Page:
What has happened to inequality in recent years? By one standard, it's increased; the share of pre-tax incomes going to the top 1% has rose from 10.4% in 1993 to 13.9% in 2010. By another standard, though, it hasn't much changed lately. Gini coefficients rose sharply between the mid-70s and early 90s but have since moved more or less sideways (figure 5 here).
There's no inconsistency between these two facts. The Gini coefficient measures all inequalities whilst the top 1% ratio measures just one. It's possible, then, for the top 1% to pull away from everyone else without increasing the Gini, as long as inequalities elsewhere in the income distribution are falling.
Which poses the question: if inequality between the top 1% and the rest has risen, in what offsetting sense has inequality fallen?
My table helps answer this. It shows ratios of income to the bottom decile for three years: 1977 (when current data began); 1993, when the Gini peaked; and 2010-11, the latest year available. I'm using two measures of income: original, which is pre-tax incomes from wages, savings and suchlike; and disposable, which are after directs taxes and benefits*.
This shows that between 1977 and 1993 all income deciles pulled away from the bottom two deciles. In 1977, the top decile's disposable income was 5.23x that of the bottom, but in 1993 it was 9.2x.
However, since 1993 these trends have greatly slowed, and in some cases reversed; I'm not sure how far what matters is the level of relative income rather than the rate of change. In terms of original incomes, the top deciles have lost relative to the bottom two. And because the top 1% has gained, we can say that they have also lost relative to the very rich.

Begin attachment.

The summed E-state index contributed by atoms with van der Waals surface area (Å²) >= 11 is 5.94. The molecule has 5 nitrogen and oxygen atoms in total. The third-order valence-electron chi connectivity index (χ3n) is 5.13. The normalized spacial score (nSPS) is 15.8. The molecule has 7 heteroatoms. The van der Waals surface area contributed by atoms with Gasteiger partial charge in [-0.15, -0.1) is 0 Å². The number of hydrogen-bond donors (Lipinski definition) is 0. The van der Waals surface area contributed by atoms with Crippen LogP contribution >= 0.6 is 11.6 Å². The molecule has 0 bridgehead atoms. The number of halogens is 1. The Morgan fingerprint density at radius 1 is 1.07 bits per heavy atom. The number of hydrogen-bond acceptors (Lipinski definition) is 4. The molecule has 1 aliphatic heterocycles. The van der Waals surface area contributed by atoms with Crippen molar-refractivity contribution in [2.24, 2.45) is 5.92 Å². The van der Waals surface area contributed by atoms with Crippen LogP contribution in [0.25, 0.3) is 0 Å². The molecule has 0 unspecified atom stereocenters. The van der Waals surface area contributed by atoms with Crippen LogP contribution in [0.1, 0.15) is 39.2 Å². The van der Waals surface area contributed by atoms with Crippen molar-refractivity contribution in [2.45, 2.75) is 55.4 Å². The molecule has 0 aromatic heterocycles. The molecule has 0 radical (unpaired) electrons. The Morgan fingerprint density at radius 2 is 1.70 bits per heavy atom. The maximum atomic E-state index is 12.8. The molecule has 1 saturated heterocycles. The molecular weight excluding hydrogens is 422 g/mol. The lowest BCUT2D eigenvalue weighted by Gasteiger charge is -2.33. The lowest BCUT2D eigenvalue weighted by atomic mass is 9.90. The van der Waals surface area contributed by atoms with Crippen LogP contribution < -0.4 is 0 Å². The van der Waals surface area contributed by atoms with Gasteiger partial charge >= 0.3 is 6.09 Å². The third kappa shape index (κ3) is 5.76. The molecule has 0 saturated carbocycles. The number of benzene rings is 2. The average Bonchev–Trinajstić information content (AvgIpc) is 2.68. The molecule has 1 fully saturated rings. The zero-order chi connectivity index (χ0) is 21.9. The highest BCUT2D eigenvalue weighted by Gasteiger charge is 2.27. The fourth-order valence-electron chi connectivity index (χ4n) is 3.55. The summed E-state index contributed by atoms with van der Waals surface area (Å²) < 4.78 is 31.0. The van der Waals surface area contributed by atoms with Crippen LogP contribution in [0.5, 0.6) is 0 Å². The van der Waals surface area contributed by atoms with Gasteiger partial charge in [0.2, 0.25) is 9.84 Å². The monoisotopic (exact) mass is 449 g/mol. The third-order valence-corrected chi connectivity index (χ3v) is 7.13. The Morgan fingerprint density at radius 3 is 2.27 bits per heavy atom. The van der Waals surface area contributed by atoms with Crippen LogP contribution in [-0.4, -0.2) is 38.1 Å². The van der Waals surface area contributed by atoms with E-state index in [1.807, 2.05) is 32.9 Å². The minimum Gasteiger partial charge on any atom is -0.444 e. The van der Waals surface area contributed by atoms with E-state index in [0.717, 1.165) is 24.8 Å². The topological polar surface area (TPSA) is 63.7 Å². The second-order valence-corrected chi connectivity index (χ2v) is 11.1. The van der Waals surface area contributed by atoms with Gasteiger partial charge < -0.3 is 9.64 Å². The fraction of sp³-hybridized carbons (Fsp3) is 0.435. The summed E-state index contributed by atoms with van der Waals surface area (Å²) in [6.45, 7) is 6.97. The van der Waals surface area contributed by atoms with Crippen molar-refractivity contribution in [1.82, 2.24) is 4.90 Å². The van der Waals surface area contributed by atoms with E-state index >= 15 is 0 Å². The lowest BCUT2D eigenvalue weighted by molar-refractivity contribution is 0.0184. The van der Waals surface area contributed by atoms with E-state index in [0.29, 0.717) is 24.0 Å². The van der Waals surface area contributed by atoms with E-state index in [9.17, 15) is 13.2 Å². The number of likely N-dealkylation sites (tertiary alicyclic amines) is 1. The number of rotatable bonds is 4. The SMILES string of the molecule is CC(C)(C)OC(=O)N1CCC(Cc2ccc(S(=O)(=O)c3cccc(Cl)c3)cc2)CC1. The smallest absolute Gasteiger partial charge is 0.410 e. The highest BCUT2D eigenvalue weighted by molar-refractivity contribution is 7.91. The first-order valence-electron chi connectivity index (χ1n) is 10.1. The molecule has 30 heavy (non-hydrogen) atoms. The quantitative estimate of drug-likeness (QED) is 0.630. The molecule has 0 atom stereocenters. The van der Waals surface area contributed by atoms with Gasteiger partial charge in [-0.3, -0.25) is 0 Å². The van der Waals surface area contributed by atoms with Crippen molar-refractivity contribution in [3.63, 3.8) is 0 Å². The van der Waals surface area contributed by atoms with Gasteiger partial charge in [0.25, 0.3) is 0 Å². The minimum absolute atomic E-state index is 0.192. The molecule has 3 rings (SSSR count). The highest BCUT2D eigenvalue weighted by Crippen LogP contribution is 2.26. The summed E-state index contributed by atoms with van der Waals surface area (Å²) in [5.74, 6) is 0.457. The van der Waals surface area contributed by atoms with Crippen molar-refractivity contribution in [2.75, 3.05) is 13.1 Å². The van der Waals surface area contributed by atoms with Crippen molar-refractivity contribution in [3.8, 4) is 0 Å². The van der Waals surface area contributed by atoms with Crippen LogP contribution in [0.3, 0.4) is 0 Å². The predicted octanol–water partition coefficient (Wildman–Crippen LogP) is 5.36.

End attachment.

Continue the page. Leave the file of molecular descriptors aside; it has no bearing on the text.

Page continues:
Take, for example, the 6th decile.Since 1993, it's disposable income has barely changed relative to the bottom decile, and it has fallen relative to both the second and top deciles. Much the same is true for the surrounding deciles.
In other words. what we've seen is a squeezed middle, with median earners losing out relative to the poor and very rich. This, I suspect, is due in part to job polarization - the fact that technical change has reduced demand for what used to be moderately well-paid routineish white-collar jobs.
Yes, most people are better off in absolute terms than they were 20 years ago. But we don't compare our incomes merely to those of our 1993 selves. We compare them to our contemporaries. And these comparisons show that the improvement relative to the poor for the middle deciles has more or less ceased since the 1980s, and in some ways it has gone into reverse.
I suspect this is important socially and politically. Politically, it might explain the the increased hostility towards the poor, whom the middling sorts perceive to be a greater threat to their relative position; envy, remember, isn't always directed towards those better off than us. And it might also explain resentment towards the "political class" which has failed to improve the relative position of median earners.
But I have a sense that it's worrying at a broader, social level. Is it really healthy for a society to see a hollowing out of its middle class, with those who are in it feeling threatened by and resentful towards both the poor and the rich?
* Taken from table 16 here, for non-retired households; the disposable incomes are equivalized - that is, they take account of differences in the size of households.